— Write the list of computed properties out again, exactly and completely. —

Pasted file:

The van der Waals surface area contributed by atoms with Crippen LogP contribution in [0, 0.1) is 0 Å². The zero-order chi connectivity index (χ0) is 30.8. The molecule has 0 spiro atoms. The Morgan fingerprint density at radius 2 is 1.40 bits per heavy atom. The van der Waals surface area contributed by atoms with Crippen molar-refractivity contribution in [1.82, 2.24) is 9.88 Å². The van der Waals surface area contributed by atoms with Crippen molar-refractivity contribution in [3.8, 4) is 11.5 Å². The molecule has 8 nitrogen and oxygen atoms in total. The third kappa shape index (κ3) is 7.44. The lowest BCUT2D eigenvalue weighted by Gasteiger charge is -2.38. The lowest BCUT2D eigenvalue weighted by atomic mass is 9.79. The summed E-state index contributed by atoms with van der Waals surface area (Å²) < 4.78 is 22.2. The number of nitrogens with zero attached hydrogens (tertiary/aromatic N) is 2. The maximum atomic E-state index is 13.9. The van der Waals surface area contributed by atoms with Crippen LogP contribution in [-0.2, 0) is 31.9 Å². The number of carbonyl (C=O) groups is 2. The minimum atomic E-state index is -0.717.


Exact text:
The van der Waals surface area contributed by atoms with Crippen LogP contribution in [0, 0.1) is 0 Å². The zero-order chi connectivity index (χ0) is 30.8. The molecule has 0 spiro atoms. The Morgan fingerprint density at radius 2 is 1.40 bits per heavy atom. The van der Waals surface area contributed by atoms with Crippen molar-refractivity contribution in [1.82, 2.24) is 9.88 Å². The van der Waals surface area contributed by atoms with Crippen molar-refractivity contribution in [3.8, 4) is 11.5 Å². The molecule has 8 nitrogen and oxygen atoms in total. The third kappa shape index (κ3) is 7.44. The lowest BCUT2D eigenvalue weighted by Gasteiger charge is -2.38. The lowest BCUT2D eigenvalue weighted by atomic mass is 9.79. The summed E-state index contributed by atoms with van der Waals surface area (Å²) < 4.78 is 22.2. The number of nitrogens with zero attached hydrogens (tertiary/aromatic N) is 2. The maximum atomic E-state index is 13.9. The van der Waals surface area contributed by atoms with Crippen LogP contribution in [-0.2, 0) is 31.9 Å². The number of carbonyl (C=O) groups is 2. The minimum atomic E-state index is -0.717.